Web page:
The purpose of this policy is to support school improvement and the raising of standards of achievement and attainment for all our pupils.
This policy intends to:
- Make clear our vision of the role of assessment as part of teaching and learning in Ingleton Primary School
- Provide clear guidelines for the implementation of the policy
- Make transparent the procedures in place for monitoring and evaluating assessment practices
- Define clear responsibilities in relation to assessment
- Provide clear definitions and purposes for different types of assessment
Fundamental Principles of Assessment
All assessment should:
- Enable individual pupils to make progress in their learning
- Relate to shared learning objectives
- Be underpinned by confidence that every child can improve
- Help all pupils to demonstrate what they know, understand and are able to do
- Include reliable judgements about how learners are performing, related, where appropriate, to national standards ( www.gov.uk )
- Involve both teacher and pupils reviewing and reflecting upon assessment information
- Provide feedback which leads to pupils recognising the ‘next steps’ in their learning and how to work towards achieving these
- Enable teachers to plan more effectively
- Provide us with information to evaluate our work and set appropriate targets at whole-school, class and individual pupil levels
- Enable parents to be involved in their child’s progress
Roles & Responsibilities
Teachers and teaching assistants are responsible for carrying out summative and formative assessments (see appendix 2) with individual pupils, small groups and whole classes, depending on the context. Where appropriate, these outcomes will be shared with pupils as part of an ongoing dialogue with pupils about their learning progress. The outcomes of summative assessments are reported to the Assessment Coordinator. These outcomes will be shared with parents at Parent Consultation meetings and in each pupil’s written reports.
The Assessment Coordinator (JC) is responsible for ensuring that:
- Each class teacher uses pupil tracking to analyse the performance of individuals and vulnerable groups, then to set individual pupil progress targets
- Summative assessment tasks are carried out and that the resultant data is collated centrally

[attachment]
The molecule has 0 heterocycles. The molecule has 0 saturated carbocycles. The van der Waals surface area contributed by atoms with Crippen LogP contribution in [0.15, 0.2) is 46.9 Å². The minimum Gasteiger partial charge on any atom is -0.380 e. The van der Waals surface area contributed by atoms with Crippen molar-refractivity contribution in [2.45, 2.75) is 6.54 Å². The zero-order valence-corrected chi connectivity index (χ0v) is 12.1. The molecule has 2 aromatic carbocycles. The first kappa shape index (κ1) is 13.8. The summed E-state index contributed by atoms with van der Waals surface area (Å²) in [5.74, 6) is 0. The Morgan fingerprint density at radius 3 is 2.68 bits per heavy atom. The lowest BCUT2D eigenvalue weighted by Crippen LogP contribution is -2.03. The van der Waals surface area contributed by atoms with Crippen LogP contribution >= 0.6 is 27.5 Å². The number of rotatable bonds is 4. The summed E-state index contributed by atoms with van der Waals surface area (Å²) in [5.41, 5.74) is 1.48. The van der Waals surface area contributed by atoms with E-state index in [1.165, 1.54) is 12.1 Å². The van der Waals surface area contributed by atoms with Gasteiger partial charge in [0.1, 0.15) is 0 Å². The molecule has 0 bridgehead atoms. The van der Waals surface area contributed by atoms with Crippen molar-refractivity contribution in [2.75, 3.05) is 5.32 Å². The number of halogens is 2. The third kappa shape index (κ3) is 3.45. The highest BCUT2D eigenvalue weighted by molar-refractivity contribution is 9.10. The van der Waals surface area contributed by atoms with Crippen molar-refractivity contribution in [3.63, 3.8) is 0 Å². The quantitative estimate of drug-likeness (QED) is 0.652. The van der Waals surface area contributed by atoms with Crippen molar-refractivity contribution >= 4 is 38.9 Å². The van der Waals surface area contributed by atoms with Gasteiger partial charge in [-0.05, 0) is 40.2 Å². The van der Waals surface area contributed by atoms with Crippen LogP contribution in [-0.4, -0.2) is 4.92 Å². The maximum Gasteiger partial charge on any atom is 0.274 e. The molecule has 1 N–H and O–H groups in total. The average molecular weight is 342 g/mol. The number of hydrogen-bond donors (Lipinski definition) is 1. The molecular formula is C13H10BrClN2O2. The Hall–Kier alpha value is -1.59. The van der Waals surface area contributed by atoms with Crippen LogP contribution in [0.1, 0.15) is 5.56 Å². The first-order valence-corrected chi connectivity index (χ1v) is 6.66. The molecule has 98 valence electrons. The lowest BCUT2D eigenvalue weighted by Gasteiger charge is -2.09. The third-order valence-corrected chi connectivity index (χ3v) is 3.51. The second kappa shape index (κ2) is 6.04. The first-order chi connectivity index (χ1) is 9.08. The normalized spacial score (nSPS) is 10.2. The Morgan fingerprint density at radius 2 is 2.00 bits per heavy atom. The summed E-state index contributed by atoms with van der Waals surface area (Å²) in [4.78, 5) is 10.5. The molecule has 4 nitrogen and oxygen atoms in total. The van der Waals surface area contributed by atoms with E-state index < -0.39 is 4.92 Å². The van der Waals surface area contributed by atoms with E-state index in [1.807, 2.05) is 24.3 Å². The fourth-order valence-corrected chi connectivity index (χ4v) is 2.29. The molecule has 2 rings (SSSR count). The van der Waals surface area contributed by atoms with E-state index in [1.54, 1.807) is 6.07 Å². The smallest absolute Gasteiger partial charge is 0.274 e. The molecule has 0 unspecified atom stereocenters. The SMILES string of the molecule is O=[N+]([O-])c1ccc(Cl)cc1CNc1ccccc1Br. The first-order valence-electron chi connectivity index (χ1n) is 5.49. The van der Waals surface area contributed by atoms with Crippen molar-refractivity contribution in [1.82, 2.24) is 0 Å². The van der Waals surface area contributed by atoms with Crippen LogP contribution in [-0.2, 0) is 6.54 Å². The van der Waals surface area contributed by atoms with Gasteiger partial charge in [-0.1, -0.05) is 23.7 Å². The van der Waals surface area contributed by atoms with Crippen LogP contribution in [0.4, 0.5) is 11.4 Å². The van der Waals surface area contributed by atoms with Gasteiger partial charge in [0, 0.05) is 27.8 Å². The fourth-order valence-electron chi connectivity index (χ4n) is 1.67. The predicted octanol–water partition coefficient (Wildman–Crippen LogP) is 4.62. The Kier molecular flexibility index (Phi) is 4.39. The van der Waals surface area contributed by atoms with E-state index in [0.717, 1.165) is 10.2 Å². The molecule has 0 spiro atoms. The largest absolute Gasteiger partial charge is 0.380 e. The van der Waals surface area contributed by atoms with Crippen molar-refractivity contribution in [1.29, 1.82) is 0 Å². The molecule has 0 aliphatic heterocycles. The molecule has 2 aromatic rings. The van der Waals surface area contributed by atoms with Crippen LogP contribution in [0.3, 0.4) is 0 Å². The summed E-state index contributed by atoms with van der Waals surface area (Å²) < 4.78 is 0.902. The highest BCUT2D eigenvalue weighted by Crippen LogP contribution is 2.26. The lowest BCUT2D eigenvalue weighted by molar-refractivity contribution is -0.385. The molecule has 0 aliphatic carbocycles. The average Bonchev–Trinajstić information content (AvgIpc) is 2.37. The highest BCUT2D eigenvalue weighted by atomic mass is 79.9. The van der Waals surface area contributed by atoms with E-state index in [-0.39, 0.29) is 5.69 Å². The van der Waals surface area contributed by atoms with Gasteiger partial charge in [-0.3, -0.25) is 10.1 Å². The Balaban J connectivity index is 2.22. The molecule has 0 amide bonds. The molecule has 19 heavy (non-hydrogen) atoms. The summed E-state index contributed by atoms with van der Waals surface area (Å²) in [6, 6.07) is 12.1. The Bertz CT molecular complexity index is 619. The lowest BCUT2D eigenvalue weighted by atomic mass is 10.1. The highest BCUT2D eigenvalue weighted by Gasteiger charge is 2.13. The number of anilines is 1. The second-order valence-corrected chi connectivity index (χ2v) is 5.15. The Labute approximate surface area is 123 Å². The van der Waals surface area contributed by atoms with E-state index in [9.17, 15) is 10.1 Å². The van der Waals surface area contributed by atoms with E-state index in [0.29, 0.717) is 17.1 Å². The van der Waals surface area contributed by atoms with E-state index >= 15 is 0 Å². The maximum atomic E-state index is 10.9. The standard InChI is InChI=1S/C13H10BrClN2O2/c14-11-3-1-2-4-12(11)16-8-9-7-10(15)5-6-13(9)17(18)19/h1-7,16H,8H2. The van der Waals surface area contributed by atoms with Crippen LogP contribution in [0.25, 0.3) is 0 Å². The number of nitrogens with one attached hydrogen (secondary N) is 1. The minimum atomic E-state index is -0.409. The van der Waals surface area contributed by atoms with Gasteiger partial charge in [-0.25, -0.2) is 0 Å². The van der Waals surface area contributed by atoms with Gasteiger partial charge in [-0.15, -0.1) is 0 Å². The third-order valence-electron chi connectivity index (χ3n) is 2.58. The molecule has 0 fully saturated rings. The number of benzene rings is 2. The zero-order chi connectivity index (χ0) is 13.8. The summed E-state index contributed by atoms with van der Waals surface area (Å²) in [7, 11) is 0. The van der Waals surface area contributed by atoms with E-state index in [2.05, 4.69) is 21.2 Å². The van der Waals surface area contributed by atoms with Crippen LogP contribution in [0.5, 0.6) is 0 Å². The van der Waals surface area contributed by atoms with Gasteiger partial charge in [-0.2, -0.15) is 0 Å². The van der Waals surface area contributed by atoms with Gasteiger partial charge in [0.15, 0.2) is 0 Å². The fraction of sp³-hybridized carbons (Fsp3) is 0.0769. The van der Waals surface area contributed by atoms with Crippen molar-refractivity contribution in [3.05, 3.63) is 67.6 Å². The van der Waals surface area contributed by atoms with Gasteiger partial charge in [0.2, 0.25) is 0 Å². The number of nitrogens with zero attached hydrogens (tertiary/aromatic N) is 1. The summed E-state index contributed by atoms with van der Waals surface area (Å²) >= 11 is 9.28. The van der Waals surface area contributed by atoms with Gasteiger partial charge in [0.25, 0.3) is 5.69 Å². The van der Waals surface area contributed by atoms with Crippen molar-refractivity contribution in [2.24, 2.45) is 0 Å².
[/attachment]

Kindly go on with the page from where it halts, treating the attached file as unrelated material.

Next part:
- All staff are familiar with the current Assessment policy and practice
- All staff are familiar with ‘Scholarpack’ and understand our definitions of ‘working towards,’ ‘achieved’ and ‘mastered’ see Appendix 1
The Headteachers are responsible for:
- Monitoring standards in core and foundation subjects
- Analysing pupil progress and attainment, including individual pupils and specific pupil groups
- Identifying pupil groups who are vulnerable to underachievement in relation to age expectations and prior attainment
- Prioritising key actions to address underachievement of individuals and groups
- Reporting to Governors on all key aspects of pupil progress and attainment, including current standards and trends over previous years
The Headteachers and Assessment Coordinator are jointly responsible for:
- Holding teachers to account for the progress of individual pupils towards their end-of-year targets at mid-year and end-of-year pupil progress meetings
Subject leaders are responsible for:
- Ensuring all staff are familiar with the assessment policy, practice and guidance for their particular subject
- Ensuring that assessments of individual pupils are being carried out, recorded and shared with parents and Assessment Coordinator where appropriate
- Monitoring standards in their subject according to assessment criteria set out in the National Curriculum
Monitoring, Moderation and Evaluation
The Headteachers and Assessment Coordinator will take overall responsibility for ensuring that the Assessment Policy is put into practice in the school. Policy and practice will be reviewed regularly with staff. EYFS and KS1 assessments are moderated every three years by the LA. Year 6 writing assessment will be moderated every year in conjunction with our partner Primary and Secondary schools in the local cluster and with the LA. New strategies will be implemented, as appropriate, as a result of moderations and reviews and in response to statutory requirements.
Assessment Policy – Appendix 1
‘Scholarpack’ and Mastery
Working towards – shallow learning
- On the surface, the curriculum is being dipped into
- Knowledge, understanding and skills are developing and are unlikely to be remembered at this stage
- Confidence is growing
- Reinforcement may be required from another person or through a variety of related activities
Achieved – deep learning
- Curriculum content has been covered and the depth of knowledge, understanding and skills is developed
- Confidence is secure
- Similar tasks can be completed successfully and independently
- Curriculum content has been explored in a variety of contexts so that the full depth and breadth has been mastered and connections can be made
- Knowledge, understanding and skills are embedded and can be transferred to a different subject or to another person with absolute independence
- Skill sets and knowledge banks are tapped into purposefully to match a variety of tasks over time
Assessment Policy – Appendix 2
Formative Assessment/Assessment for Learning
What is it?
Day-to-day, ongoing assessment as part of the repertoire of teaching strategies, based upon how well pupils fulfill learning objectives. It is about providing feedback and involving pupils in improving their learning.